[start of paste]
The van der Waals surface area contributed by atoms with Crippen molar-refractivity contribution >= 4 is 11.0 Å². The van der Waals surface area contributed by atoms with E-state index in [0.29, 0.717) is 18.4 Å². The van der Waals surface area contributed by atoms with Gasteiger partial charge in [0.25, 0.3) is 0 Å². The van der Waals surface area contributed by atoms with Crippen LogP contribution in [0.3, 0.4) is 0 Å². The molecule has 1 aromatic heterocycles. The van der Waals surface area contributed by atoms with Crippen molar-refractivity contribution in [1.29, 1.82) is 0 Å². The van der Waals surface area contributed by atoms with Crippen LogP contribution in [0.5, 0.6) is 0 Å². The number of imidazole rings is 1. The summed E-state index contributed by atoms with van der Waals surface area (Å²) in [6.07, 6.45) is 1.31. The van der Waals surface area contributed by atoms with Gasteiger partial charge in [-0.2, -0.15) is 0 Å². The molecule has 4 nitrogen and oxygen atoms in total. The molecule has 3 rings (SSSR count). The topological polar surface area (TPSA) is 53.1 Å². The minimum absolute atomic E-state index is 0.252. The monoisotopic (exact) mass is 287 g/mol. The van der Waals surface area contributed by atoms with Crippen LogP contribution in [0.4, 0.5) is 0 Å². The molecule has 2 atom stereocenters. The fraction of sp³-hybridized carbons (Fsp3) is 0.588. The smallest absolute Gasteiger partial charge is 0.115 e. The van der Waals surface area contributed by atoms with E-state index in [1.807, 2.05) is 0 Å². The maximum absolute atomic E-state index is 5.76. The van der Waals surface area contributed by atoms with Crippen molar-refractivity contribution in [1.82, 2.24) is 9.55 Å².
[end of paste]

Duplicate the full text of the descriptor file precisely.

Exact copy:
The van der Waals surface area contributed by atoms with Crippen molar-refractivity contribution >= 4 is 11.0 Å². The van der Waals surface area contributed by atoms with E-state index in [0.29, 0.717) is 18.4 Å². The van der Waals surface area contributed by atoms with Gasteiger partial charge in [0.25, 0.3) is 0 Å². The van der Waals surface area contributed by atoms with Crippen LogP contribution in [0.3, 0.4) is 0 Å². The molecule has 1 aromatic heterocycles. The van der Waals surface area contributed by atoms with Crippen molar-refractivity contribution in [1.29, 1.82) is 0 Å². The van der Waals surface area contributed by atoms with Crippen LogP contribution in [0.5, 0.6) is 0 Å². The number of imidazole rings is 1. The summed E-state index contributed by atoms with van der Waals surface area (Å²) in [6.07, 6.45) is 1.31. The van der Waals surface area contributed by atoms with Gasteiger partial charge in [-0.2, -0.15) is 0 Å². The molecule has 4 nitrogen and oxygen atoms in total. The molecule has 3 rings (SSSR count). The topological polar surface area (TPSA) is 53.1 Å². The minimum absolute atomic E-state index is 0.252. The monoisotopic (exact) mass is 287 g/mol. The van der Waals surface area contributed by atoms with Crippen LogP contribution in [0.4, 0.5) is 0 Å². The molecule has 2 atom stereocenters. The fraction of sp³-hybridized carbons (Fsp3) is 0.588. The smallest absolute Gasteiger partial charge is 0.115 e. The van der Waals surface area contributed by atoms with E-state index in [1.807, 2.05) is 0 Å². The maximum absolute atomic E-state index is 5.76. The van der Waals surface area contributed by atoms with Crippen molar-refractivity contribution in [1.82, 2.24) is 9.55 Å².